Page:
NEW YORK (TheStreet) -- The oilfield-services stocks are likely to bear the brunt of plummeting crude prices, but Schlumberger (SLB) , which generates more annual revenue than any other company in this space, is in a strong position to weather the storm.
This is due, in part, to the Houston, Texas-based company's financial health, large geographic footprint and the changing industry dynamics related to Halliburton's (HAL) acquisition of Baker Hughes (BHI) .
Futures prices for benchmark Brent and WTI crude oil have tumbled by nearly 32% over the last three months and are hovering near multiyear lows. The pricing environment could remain challenging over the next six months "at a minimum," wrote Topeka Capital Market's analyst Gabriele Sorbara in a Dec. 8 report.
Following OPEC's decision to maintain its existing levels of production, U.S. oil producers will likely respond by following in the footsteps of ConocoPhillips (COP) and Continental Resources (CLR) and reducing capital expenditure plans for 2015. In a Nov. 28 report, Goldman Sachs's energy analysts, led by Brian Singer, predicted an uptick in capital expenditure announcements through February.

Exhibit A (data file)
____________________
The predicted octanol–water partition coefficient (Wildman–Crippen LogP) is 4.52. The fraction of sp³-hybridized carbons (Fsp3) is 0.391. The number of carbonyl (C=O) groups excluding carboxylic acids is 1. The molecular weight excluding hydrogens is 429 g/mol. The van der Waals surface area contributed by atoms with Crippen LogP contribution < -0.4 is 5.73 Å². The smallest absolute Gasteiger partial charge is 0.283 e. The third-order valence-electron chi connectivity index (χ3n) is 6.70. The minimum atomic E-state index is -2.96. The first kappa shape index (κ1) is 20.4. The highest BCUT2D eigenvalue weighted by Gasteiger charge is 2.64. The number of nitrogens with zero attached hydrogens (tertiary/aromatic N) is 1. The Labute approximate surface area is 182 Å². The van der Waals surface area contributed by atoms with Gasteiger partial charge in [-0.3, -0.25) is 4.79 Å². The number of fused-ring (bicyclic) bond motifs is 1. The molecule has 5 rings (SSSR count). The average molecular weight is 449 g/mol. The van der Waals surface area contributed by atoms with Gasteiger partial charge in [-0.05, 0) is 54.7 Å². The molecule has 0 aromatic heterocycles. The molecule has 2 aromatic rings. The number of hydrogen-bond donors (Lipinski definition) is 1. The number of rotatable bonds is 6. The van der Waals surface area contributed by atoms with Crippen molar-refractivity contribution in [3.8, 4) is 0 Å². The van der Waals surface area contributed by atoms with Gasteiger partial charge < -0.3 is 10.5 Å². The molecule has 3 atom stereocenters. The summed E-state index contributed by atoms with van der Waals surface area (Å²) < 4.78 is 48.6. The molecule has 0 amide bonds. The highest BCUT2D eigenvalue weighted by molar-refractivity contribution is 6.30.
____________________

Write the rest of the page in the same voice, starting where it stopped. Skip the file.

The capital expenditure cuts would lead to a slowdown in drilling activity, which could affect several energy sectors, with the oilfield-services group being one of the hardest hit, according to Goldman Sachs. Not surprisingly, the Market Vectors Oil Services ETF (OIH) , which tracks more than two dozen oilfield services companies, has dropped by nearly 70% over the last three months. Schlumberger has also fallen by 19% in the same period.
So far this year, Schlumberger is down 6.5% and currently trades around $84.21. Analysts at Jefferies recently downgraded the stock to "hold," alongside a number of other energy stocks.
That said, the recent pullback over the last few months has only made Schlumberger more attractive.
The company has a strong balance sheet, which is evident in its below-average long-term debt-to-equity ratio and above-average current ratio, according to data compiled by Thomson Reuters. The former metric is used to measure leverage while the latter is a measure of liquidity. For debt-to-equity ratios, the shorter the better, while the opposite is true for the current ratio.